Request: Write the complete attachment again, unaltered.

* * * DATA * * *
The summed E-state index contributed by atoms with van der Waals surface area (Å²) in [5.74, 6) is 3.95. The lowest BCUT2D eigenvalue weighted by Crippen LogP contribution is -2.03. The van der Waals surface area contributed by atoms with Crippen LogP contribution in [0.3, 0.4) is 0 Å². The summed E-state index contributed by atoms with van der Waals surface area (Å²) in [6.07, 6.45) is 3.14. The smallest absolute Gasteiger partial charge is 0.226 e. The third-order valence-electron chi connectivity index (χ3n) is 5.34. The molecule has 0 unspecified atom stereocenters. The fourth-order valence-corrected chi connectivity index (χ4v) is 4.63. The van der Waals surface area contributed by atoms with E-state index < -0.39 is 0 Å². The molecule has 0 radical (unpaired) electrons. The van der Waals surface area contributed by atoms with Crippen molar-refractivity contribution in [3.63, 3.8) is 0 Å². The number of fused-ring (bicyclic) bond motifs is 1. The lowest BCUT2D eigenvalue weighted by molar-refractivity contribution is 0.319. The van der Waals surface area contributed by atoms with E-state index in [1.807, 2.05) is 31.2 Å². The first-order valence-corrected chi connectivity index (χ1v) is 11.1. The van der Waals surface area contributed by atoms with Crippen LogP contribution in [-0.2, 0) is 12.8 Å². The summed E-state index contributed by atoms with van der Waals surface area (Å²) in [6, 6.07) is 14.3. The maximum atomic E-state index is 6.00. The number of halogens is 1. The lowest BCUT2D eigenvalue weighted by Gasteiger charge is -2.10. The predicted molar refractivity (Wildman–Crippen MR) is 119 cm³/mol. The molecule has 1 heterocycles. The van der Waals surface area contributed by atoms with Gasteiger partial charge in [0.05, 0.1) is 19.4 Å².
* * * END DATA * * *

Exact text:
The summed E-state index contributed by atoms with van der Waals surface area (Å²) in [5.74, 6) is 3.95. The lowest BCUT2D eigenvalue weighted by Crippen LogP contribution is -2.03. The van der Waals surface area contributed by atoms with Crippen LogP contribution in [0.3, 0.4) is 0 Å². The summed E-state index contributed by atoms with van der Waals surface area (Å²) in [6.07, 6.45) is 3.14. The smallest absolute Gasteiger partial charge is 0.226 e. The third-order valence-electron chi connectivity index (χ3n) is 5.34. The molecule has 0 unspecified atom stereocenters. The fourth-order valence-corrected chi connectivity index (χ4v) is 4.63. The van der Waals surface area contributed by atoms with E-state index < -0.39 is 0 Å². The molecule has 0 radical (unpaired) electrons. The van der Waals surface area contributed by atoms with Crippen molar-refractivity contribution in [3.63, 3.8) is 0 Å². The number of fused-ring (bicyclic) bond motifs is 1. The lowest BCUT2D eigenvalue weighted by molar-refractivity contribution is 0.319. The van der Waals surface area contributed by atoms with E-state index in [1.807, 2.05) is 31.2 Å². The first-order valence-corrected chi connectivity index (χ1v) is 11.1. The van der Waals surface area contributed by atoms with Crippen LogP contribution in [-0.2, 0) is 12.8 Å². The summed E-state index contributed by atoms with van der Waals surface area (Å²) in [6, 6.07) is 14.3. The maximum atomic E-state index is 6.00. The number of halogens is 1. The lowest BCUT2D eigenvalue weighted by Gasteiger charge is -2.10. The predicted molar refractivity (Wildman–Crippen MR) is 119 cm³/mol. The molecule has 1 heterocycles. The van der Waals surface area contributed by atoms with Gasteiger partial charge in [0.05, 0.1) is 19.4 Å².